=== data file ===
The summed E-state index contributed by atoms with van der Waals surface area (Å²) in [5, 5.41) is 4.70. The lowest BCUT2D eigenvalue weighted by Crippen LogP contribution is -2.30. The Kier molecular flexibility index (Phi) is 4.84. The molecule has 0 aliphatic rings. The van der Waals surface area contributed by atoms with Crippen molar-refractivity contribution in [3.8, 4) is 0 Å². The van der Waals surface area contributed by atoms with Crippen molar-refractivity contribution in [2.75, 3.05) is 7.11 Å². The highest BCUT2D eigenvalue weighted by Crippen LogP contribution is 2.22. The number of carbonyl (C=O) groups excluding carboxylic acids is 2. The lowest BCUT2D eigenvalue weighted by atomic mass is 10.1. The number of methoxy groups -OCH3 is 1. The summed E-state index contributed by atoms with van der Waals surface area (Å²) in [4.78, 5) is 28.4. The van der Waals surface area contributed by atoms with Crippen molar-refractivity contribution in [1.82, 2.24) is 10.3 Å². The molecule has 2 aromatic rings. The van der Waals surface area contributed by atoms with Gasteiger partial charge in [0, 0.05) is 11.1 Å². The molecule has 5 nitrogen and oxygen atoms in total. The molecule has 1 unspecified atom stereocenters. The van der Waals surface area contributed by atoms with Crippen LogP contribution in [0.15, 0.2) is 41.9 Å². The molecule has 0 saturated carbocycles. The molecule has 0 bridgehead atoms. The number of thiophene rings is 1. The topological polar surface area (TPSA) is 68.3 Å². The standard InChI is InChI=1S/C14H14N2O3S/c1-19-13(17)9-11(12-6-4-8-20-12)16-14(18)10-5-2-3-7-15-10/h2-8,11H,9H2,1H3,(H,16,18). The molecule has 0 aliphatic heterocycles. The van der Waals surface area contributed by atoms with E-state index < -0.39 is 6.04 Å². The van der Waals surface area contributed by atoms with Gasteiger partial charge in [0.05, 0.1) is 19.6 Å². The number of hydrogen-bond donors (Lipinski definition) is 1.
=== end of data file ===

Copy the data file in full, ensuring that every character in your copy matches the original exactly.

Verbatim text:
The summed E-state index contributed by atoms with van der Waals surface area (Å²) in [5, 5.41) is 4.70. The lowest BCUT2D eigenvalue weighted by Crippen LogP contribution is -2.30. The Kier molecular flexibility index (Phi) is 4.84. The molecule has 0 aliphatic rings. The van der Waals surface area contributed by atoms with Crippen molar-refractivity contribution in [3.8, 4) is 0 Å². The van der Waals surface area contributed by atoms with Crippen molar-refractivity contribution in [2.75, 3.05) is 7.11 Å². The highest BCUT2D eigenvalue weighted by Crippen LogP contribution is 2.22. The number of carbonyl (C=O) groups excluding carboxylic acids is 2. The lowest BCUT2D eigenvalue weighted by atomic mass is 10.1. The number of methoxy groups -OCH3 is 1. The summed E-state index contributed by atoms with van der Waals surface area (Å²) in [4.78, 5) is 28.4. The van der Waals surface area contributed by atoms with Crippen molar-refractivity contribution in [1.82, 2.24) is 10.3 Å². The molecule has 2 aromatic rings. The van der Waals surface area contributed by atoms with Gasteiger partial charge in [0, 0.05) is 11.1 Å². The molecule has 5 nitrogen and oxygen atoms in total. The molecule has 1 unspecified atom stereocenters. The van der Waals surface area contributed by atoms with Crippen LogP contribution in [0.15, 0.2) is 41.9 Å². The molecule has 0 saturated carbocycles. The molecule has 0 bridgehead atoms. The number of thiophene rings is 1. The topological polar surface area (TPSA) is 68.3 Å². The standard InChI is InChI=1S/C14H14N2O3S/c1-19-13(17)9-11(12-6-4-8-20-12)16-14(18)10-5-2-3-7-15-10/h2-8,11H,9H2,1H3,(H,16,18). The molecule has 0 aliphatic heterocycles. The van der Waals surface area contributed by atoms with E-state index < -0.39 is 6.04 Å². The van der Waals surface area contributed by atoms with Gasteiger partial charge in [0.05, 0.1) is 19.6 Å². The number of hydrogen-bond donors (Lipinski definition) is 1.